• Make the general manager a non-voting member of the board and the chairman. This will place the power, responsibility and accountability for setting the agenda in the hands of management. Matters related to general manager performance, compensation, hiring and firing, would be handled by a standing committee of the board and technical advisory board that would operate independently of the chair and would include the inspector general.

  • Require the region’s transportation planning body develop an annual “service budget” for WMATA. The Transportation Planning Board at the Metropolitan Washington Council of Governments should develop route and fare suggestions in the form of an annual service budget proposal for the WMATA board. This body, serving as our formal Metropolitan Planning Organization (MPO), already develops the region’s Constrained Long Range Plan that provides a blueprint for transportation funding and grants. This new role would allow regional elected representatives to weigh in on issues that directly relate to their constituencies, while leaving technical and operational issues to the newly streamlined and more accountable WMATA board.

These changes to the board should make WMATA’s management more accountable

The main characteristic of this approach would be to dramatically reduce the day-to-day involvement of the board in WMATA management. While it is hard to imagine that a system experiencing as many problems as that of Metro/WMATA would paradoxically benefit from less direct oversight, that is, in fact, my proposal. The current structure removes authority from, and by extension accountability of, the organization’s management.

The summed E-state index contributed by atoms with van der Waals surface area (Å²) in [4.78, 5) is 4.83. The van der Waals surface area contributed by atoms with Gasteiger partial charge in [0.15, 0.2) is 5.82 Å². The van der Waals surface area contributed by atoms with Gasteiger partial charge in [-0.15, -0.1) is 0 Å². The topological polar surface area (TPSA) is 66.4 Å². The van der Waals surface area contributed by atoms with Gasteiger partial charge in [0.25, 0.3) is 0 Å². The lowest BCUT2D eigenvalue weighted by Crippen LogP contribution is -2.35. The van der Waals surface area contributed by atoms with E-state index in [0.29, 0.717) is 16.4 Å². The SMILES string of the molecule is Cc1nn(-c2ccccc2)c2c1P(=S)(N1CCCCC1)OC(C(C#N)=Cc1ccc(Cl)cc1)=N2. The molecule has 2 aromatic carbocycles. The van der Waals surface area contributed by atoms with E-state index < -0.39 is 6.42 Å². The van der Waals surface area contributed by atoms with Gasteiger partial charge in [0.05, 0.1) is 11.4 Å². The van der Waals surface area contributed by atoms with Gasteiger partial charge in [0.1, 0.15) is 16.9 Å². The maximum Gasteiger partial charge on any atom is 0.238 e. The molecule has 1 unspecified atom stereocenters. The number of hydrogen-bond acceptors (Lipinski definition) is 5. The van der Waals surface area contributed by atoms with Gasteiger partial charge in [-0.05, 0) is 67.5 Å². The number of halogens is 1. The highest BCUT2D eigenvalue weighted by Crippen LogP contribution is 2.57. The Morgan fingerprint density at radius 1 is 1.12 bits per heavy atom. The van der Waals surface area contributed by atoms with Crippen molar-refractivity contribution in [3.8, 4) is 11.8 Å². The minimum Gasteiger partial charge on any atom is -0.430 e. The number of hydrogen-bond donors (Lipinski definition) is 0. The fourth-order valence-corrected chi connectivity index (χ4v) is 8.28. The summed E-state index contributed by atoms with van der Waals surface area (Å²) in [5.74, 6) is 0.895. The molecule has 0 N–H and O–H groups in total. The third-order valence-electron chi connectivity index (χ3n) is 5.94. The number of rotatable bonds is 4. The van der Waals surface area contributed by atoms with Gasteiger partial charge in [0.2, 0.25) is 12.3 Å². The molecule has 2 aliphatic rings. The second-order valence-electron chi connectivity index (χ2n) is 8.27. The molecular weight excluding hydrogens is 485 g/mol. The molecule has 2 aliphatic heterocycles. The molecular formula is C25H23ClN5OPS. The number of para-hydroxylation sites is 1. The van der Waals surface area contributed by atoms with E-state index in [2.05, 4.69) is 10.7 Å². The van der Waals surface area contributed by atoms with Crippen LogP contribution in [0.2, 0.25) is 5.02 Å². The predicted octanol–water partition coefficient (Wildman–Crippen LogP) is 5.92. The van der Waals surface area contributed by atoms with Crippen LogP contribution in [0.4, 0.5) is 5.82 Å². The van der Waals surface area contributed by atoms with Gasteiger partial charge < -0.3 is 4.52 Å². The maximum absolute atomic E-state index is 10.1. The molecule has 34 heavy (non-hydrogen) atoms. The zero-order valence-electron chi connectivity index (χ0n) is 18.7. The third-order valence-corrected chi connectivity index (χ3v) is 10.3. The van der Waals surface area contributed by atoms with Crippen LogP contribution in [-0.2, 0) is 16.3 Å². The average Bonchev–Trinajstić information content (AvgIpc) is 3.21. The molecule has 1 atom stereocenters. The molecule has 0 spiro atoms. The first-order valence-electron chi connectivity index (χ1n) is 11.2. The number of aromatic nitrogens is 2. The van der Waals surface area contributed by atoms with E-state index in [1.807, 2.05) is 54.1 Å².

The current board structure has existed since its founding nearly 50 years ago. It was designed to accommodate a system being built and developed. Decisions about line routing, station placement and timing were the primary focus and responsibility of the board. These decisions are informed by important questions of equity, fairness and cost, such as: “Where does the Green Line go?” “How will we fund the Silver Line?” “Where are the entrances for the NOMA station?” A political board is better equipped for these choices and trades.

However, a political board is the absolute worst construct for an operating entity with multiple constituencies, long-term investment commitments and decisions that can impact riders today. A political board is more likely to make decisions that are politically expedient but operationally irresponsible.

The best WMATA board would be one comprised of a combination of people who are very powerful, experienced and busy, as well as those not worried about their next election. They would meet to provide advice, counsel, and oversight, but let WMATA management manage. Accountability would be provided through clear, transparent, continuously measured and publicly available performance metrics related to safety, service reliability and customer service. Non-performance would support the board making its most important choice: the hiring and retention of an effective General Manager.

A word on my series of posts

I wrote this series with the intent of sparking a conversation about how we might go about designing WMATA knowing what we know 50 years after its founding. I knew that more than a few of these ideas would be difficult politically and maybe, ultimately, undesirable. But that is the purpose of GGWash: to be a forum for discussion, debate and ideas.

WMATA and Metro were built by people in our region who cared and acted. We owe it to the next generation of residents of our region to care and act. A small way you can show you care — and act — is by supporting GGWash.

Thank you for your interest and comments.

-Dan Tangherlini


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Dan Tangherlini has had a diverse public service career in local, regional and federal government, including service as Director of the District Department of Transportation, interim General Manager of WMATA, DC City Administrator, CFO of the US Department of the Treasury, and head of the US General Services Administration. Dan lives on Capitol Hill.